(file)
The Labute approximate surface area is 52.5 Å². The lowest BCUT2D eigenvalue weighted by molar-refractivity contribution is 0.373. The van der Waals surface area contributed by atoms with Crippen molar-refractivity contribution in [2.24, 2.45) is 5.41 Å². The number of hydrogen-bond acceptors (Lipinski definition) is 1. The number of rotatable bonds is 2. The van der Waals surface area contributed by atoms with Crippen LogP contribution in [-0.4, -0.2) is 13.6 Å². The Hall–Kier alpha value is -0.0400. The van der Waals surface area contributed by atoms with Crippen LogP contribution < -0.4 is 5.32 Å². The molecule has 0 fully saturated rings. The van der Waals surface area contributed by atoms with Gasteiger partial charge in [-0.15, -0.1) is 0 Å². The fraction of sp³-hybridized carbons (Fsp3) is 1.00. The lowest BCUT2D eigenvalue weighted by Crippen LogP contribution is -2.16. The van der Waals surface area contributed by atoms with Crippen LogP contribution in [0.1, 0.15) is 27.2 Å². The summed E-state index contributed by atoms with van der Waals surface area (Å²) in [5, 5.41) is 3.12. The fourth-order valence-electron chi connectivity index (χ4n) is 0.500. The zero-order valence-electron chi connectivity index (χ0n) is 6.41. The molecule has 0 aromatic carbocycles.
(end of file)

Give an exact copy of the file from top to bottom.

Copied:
The Labute approximate surface area is 52.5 Å². The lowest BCUT2D eigenvalue weighted by molar-refractivity contribution is 0.373. The van der Waals surface area contributed by atoms with Crippen molar-refractivity contribution in [2.24, 2.45) is 5.41 Å². The number of hydrogen-bond acceptors (Lipinski definition) is 1. The number of rotatable bonds is 2. The van der Waals surface area contributed by atoms with Crippen LogP contribution in [-0.4, -0.2) is 13.6 Å². The Hall–Kier alpha value is -0.0400. The van der Waals surface area contributed by atoms with Crippen LogP contribution < -0.4 is 5.32 Å². The molecule has 0 fully saturated rings. The van der Waals surface area contributed by atoms with Gasteiger partial charge in [-0.15, -0.1) is 0 Å². The fraction of sp³-hybridized carbons (Fsp3) is 1.00. The lowest BCUT2D eigenvalue weighted by Crippen LogP contribution is -2.16. The van der Waals surface area contributed by atoms with Crippen LogP contribution in [0.1, 0.15) is 27.2 Å². The summed E-state index contributed by atoms with van der Waals surface area (Å²) in [5, 5.41) is 3.12. The fourth-order valence-electron chi connectivity index (χ4n) is 0.500. The zero-order valence-electron chi connectivity index (χ0n) is 6.41. The molecule has 0 aromatic carbocycles.